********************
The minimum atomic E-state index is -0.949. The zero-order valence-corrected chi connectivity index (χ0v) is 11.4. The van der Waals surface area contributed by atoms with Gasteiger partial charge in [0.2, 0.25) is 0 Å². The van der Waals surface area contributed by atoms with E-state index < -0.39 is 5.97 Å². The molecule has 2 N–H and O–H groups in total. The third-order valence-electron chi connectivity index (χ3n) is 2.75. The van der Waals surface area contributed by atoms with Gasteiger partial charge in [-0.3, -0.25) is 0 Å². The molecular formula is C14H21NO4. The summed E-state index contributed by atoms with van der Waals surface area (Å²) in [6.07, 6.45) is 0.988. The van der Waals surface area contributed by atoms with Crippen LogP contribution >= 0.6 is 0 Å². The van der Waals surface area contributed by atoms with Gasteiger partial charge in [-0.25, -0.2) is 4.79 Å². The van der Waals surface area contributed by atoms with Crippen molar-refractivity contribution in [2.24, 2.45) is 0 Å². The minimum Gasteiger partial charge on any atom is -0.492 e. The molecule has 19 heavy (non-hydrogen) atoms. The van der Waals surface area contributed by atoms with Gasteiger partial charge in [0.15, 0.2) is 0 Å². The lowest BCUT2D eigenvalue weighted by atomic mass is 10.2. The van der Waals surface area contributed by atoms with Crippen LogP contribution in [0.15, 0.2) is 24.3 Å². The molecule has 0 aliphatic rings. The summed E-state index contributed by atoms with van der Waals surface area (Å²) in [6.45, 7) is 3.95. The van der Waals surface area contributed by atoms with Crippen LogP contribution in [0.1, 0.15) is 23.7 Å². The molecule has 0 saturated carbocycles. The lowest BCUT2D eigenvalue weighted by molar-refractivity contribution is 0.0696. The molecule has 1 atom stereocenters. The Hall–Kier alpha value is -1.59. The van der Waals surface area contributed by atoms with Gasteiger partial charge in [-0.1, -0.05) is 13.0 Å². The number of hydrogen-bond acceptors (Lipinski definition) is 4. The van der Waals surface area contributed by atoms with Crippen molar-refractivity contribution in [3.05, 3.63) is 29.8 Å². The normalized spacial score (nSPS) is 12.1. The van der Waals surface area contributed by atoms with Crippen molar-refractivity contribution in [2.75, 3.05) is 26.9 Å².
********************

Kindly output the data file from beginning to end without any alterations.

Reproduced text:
The minimum atomic E-state index is -0.949. The zero-order valence-corrected chi connectivity index (χ0v) is 11.4. The van der Waals surface area contributed by atoms with Gasteiger partial charge in [0.2, 0.25) is 0 Å². The van der Waals surface area contributed by atoms with E-state index < -0.39 is 5.97 Å². The molecule has 2 N–H and O–H groups in total. The third-order valence-electron chi connectivity index (χ3n) is 2.75. The van der Waals surface area contributed by atoms with Gasteiger partial charge in [-0.3, -0.25) is 0 Å². The molecular formula is C14H21NO4. The summed E-state index contributed by atoms with van der Waals surface area (Å²) in [6.07, 6.45) is 0.988. The van der Waals surface area contributed by atoms with Crippen LogP contribution >= 0.6 is 0 Å². The van der Waals surface area contributed by atoms with Gasteiger partial charge in [-0.25, -0.2) is 4.79 Å². The van der Waals surface area contributed by atoms with Crippen molar-refractivity contribution in [2.24, 2.45) is 0 Å². The minimum Gasteiger partial charge on any atom is -0.492 e. The molecule has 19 heavy (non-hydrogen) atoms. The van der Waals surface area contributed by atoms with Gasteiger partial charge in [0.15, 0.2) is 0 Å². The lowest BCUT2D eigenvalue weighted by atomic mass is 10.2. The van der Waals surface area contributed by atoms with Crippen LogP contribution in [0.15, 0.2) is 24.3 Å². The molecule has 0 aliphatic rings. The summed E-state index contributed by atoms with van der Waals surface area (Å²) in [6.45, 7) is 3.95. The van der Waals surface area contributed by atoms with Crippen LogP contribution in [0.1, 0.15) is 23.7 Å². The molecule has 0 saturated carbocycles. The lowest BCUT2D eigenvalue weighted by molar-refractivity contribution is 0.0696. The molecule has 1 atom stereocenters. The Hall–Kier alpha value is -1.59. The van der Waals surface area contributed by atoms with Gasteiger partial charge in [-0.1, -0.05) is 13.0 Å². The number of hydrogen-bond acceptors (Lipinski definition) is 4. The van der Waals surface area contributed by atoms with Crippen molar-refractivity contribution in [3.05, 3.63) is 29.8 Å². The normalized spacial score (nSPS) is 12.1. The van der Waals surface area contributed by atoms with Crippen molar-refractivity contribution in [2.75, 3.05) is 26.9 Å².